Anushree: It is a strategic partnership with another organization. So we don’t run the program directly, but okay, it does have the brand name as fundamental principles of the program are quite similar.
Paula: Amazing. Amazing. And just to recap those principles, Anushree, because again, you know, our audience are very familiar with coalition, but there’s different ways, of course, of doing it. And I like, for example, that you’ve got a base proposition that all partners at a minimum buy into. I also remember you mentioning, I suppose, really ensuring that all of the partners have a good voice that there’s great governance across it so that they really feel the benefits and that you are, as you said, dedicated to growing their business. Because I think long gone are the days where you can launch a program and have one brand that’s profiting and everybody else is, is, is fueling it. So I do think that that balance has had to be an important principle for a lot of coalition as we, I suppose, mature.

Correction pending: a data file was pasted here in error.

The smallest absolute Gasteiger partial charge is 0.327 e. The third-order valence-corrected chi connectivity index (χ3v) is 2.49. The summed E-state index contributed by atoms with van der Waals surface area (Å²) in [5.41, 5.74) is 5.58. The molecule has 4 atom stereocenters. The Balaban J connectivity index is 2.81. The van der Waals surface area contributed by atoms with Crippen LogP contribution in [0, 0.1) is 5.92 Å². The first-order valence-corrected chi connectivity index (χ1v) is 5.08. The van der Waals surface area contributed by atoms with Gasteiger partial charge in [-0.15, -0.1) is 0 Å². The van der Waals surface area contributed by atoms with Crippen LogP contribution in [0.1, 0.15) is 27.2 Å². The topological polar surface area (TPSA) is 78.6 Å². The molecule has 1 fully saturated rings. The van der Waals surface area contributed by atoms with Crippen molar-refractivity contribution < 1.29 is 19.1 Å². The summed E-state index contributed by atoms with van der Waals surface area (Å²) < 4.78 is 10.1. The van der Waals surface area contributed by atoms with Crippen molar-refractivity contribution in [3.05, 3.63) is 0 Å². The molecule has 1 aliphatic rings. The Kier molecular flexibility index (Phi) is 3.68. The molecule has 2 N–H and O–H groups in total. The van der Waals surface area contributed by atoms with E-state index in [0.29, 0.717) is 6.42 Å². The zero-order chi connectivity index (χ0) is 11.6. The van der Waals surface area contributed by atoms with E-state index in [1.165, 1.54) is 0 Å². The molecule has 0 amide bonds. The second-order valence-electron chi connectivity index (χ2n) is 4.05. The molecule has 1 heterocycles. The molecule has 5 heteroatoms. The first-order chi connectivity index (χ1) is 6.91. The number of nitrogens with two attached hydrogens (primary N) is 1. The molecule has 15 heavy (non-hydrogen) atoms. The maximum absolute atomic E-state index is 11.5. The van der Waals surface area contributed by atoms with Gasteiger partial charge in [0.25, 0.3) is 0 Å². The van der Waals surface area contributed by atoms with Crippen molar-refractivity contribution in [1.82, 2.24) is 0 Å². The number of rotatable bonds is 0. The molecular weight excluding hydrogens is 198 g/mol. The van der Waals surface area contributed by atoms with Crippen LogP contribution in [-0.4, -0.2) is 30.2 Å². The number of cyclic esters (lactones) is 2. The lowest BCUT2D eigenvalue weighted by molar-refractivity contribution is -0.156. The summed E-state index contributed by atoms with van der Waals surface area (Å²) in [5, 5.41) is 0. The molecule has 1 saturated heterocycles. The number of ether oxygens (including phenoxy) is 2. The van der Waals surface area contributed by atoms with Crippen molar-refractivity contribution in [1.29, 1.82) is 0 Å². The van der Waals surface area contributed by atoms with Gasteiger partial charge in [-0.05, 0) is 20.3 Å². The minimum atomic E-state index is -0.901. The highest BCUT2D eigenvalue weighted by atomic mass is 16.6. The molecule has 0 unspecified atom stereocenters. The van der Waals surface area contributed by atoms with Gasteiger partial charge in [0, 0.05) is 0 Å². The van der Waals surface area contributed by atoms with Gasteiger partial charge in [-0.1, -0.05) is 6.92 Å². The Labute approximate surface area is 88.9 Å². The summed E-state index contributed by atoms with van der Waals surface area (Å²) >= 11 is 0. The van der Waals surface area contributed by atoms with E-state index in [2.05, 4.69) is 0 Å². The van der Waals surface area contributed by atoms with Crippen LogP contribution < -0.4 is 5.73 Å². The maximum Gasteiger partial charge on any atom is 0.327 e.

Any other principles that you think are important either from yuu Rewards or I suppose just in general for loyalty programs, given your expertise, because you’ve been in this sector a long time. I know we didn’t actually reference it too much at the beginning, but you’ve done banking, you’ve done the tech side, and you’ve done this incredible launch as well. And even the airline space, I know you worked with Asia Miles as well. So, so what do you think are other important principles to, to be thinking about in 2024?